The Sunshine State’s school spending data could use more sunshine

school spendingFlorida earns high marks for its innovative education reforms and strong academic performance, but its level of financial transparency leaves much to be desired. In a new report from the Cato Institute on financial transparency, the Florida Department of Education earned a D for the data published on its website.

The report, “Cracking the Books: How Well Do State Education Departments Report Public School Spending?”, examines the spending data that all 50 state education departments make available to the public on their websites. The report reveals that very few state education departments provide complete and timely financial data that is understandable to the general public.

As in school, these grades are intended to be informative, not punitive. Since Florida has a record of striving to improve, here are a few ways the FLDOE could be more transparent with its data:

1) Report total per pupil expenditures, not just operating. Half of all state education departments publish total per pupil expenditure (PPE) figures but Florida does not. At present, the FLDOE’s “Financial Profiles of Florida Districts” only includes “current expenditures per UFTE (unweighted full-time equivalent),” which excludes expenditures for capital projects and debt service. While these expenditures are reported separately, citizens looking for the total cost per pupil would have to break out a calculator.

The differences between total and operating PPE can be quite significant. According to the most recent data from the National Center for Education Statistics (2009-10), Florida’s total PPE was $10,283 on average that year while Florida’s Financial Profiles reported that operating PPE was only $8,578.

Moreover, citizens looking for the change in PPE over time would have to gather the data from multiple reports since the FLDOE does not provide a single chart or table displaying that data. By contrast, the FLDOE does provide a table showing the change in average employee salaries over time.

2) Break down total salary data and publish average employee benefits. Continue Reading →


Next week: A live chat with Rick Hess



Nothing gets critics of school choice and education reform more riled up than the specter of privatization. The response from Rick Hess: It’s complicated. For-profits in education can bring problems, he says. But they can also be a big help.

Hess, director of education policy studies at the American Enterprise Institute, is co-editor (along with Michael B. Horn of the Christensen Institute) of a new book on the subject, “Private Enterprise and Public Education.” He’ll be our guest next week, in a live chat, to talk about it.

“Of course, the record of private ventures in education, as in other sectors, is mixed. It’s no wiser to romanticize for-profit providers than to demonize them,” says the book’s introduction. But, it continues, “For-profit enterprises have brought innovative power to an array of sectors. Given sensible policies and quality-control mechanisms, the particular strengths of for-profits can make them an invaluable part of the education tapestry.”

The chat isn’t limited to the book. Among many other hats, Hess is executive editor of EducationNext and author of the “Straight Up” blog at Education Week. He frequently weighs in on a wide range of ed topics, and doesn’t fit neatly into anybody’s ed reform box. So, ask away.

It’ll help to send some questions in advance. You can post them here, or on the redefinED facebook page, or tweet them to us @redefinedonline.

To participate in the chat, just come back to the blog on Monday, Sept. 9 at 1:30 p.m. You’ll have a full hour to ask away.


Florida KIPP still looking for traction

One of the most celebrated charter school outfits in the country has yet to hit its stride in Florida. The KIPP Impact Middle School in Jacksonville saw its school grade fall from a B to a C this year, and it was spared from sliding further by a state “safety net.”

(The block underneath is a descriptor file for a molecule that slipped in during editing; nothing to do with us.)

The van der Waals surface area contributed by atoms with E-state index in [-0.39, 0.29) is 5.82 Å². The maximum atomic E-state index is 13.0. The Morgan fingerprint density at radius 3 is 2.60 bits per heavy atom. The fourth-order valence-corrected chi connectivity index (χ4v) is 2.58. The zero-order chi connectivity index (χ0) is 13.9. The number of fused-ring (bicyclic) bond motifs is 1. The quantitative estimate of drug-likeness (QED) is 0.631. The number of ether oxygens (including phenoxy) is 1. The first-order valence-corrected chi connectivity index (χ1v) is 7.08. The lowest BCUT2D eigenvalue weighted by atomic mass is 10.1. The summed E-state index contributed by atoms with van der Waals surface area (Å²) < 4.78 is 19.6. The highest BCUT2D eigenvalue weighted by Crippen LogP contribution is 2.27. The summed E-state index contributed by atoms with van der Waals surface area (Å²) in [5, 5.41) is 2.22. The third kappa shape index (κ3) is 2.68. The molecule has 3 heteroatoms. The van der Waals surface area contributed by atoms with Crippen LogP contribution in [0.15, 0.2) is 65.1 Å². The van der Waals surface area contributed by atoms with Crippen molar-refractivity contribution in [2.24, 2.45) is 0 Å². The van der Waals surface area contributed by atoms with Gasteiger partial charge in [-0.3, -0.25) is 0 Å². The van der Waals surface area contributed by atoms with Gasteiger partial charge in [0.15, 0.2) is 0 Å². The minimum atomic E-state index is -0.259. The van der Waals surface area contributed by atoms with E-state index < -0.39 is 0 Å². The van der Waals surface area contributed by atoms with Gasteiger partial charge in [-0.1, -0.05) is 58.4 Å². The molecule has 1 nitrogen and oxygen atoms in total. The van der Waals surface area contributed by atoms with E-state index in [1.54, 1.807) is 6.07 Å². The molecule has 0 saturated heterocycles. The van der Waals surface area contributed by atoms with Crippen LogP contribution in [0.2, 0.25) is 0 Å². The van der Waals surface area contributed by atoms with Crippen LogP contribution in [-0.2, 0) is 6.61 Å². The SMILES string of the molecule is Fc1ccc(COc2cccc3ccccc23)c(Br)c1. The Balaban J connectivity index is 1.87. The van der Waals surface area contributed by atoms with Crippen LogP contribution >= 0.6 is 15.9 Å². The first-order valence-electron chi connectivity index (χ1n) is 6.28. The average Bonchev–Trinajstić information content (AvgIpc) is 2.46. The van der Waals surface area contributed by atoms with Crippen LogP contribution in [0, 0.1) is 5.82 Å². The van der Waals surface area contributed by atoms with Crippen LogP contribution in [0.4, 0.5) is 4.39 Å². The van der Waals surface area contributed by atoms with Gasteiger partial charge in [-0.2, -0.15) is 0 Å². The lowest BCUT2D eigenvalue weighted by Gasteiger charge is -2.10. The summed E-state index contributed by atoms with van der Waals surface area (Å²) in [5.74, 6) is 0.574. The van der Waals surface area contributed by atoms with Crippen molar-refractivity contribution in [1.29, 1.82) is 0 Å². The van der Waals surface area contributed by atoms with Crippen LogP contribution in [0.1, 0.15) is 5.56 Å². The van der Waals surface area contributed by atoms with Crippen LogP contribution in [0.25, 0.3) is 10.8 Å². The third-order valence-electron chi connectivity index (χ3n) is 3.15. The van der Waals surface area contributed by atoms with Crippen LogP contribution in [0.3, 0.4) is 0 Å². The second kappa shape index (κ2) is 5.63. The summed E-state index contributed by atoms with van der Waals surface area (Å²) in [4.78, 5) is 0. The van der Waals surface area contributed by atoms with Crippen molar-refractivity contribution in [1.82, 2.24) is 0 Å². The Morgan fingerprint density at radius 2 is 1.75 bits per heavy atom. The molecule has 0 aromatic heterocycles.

Tom Majdanics

Tom Majdanics

Still, organizers are optimistic that great things are still to come.

“There is a sort of tortoise and hare component to this work,’’ said KIPP Jacksonville Executive Director Tom Majdanics. “We realize we certainly have a lot more work to do, but we’re still in the early innings.’’

KIPP (Knowledge Is Power Program) schools are nationally renowned for focusing on high-poverty students and setting the bar high for academic success. When the Jacksonville KIPP opened in 2010 to 80 fifth-graders – a model favored by KIPP – U.S. Secretary of Education Arne Duncan cut the ribbon.

“I want every child in the country to have these kinds of opportunities, where there are such high expectations, where there’s a college going culture from day one,’’ he said at the time.

In 2010, U.S. Secretary of Education Arne Duncan cut the grand-opening ribbon at KIPP Impact Middle School.

In 2010, U.S. Secretary of Education Arne Duncan cut the grand-opening ribbon at KIPP Impact Middle School in Jacksonville, Fla.

Despite the high hopes, the school ended its first year with an F. The next year, it rebounded to a B, with progress fueled in large part by big learning gains for sixth-graders in reading and math. But even with those sixth-graders moving on to seventh-grade last year, KIPP fell to a C.

The school would have earned a D without a provision the state Board of Education passed in July to keep schools from falling more than one letter grade. Gary Chartrand, BOE chairman, is a member of the KIPP Impact board of director and helped bring the school to Florida.

The cushion affected hundreds of schools, with district schools benefitting at a higher rate than charters.

“We still made gains, but not as eye-popping as the year before,’’ said Majdanics, who noted a few factors that influenced the grade.

Because KIPP Impact didn’t have eighth-graders last year, school grading rules required it be given the average writing score for the school district it’s located in – and Majdanics suggested KIPP would have scored higher. The school also didn’t have the opportunity to earn extra points, like other middle schools did, by enrolling eighth-graders in Algebra I.

“That would have been a healthy boost to our grade’’ and landed the school a solid C without the safety net, Majdanics said.

Continue Reading →


Florida schools roundup: Gov. Scott, virtual ed, teacher raises & more

Gov. Scott: The Florida governor isn’t the education cheerleader he portrays himself to be, editorializes the Tampa Bay Times.

florida-roundup-logoVirtual ed: Online schools and programs brace for a major enrollment boom now that the state wants every high schooler to take an online class to graduate. Sun Sentinel.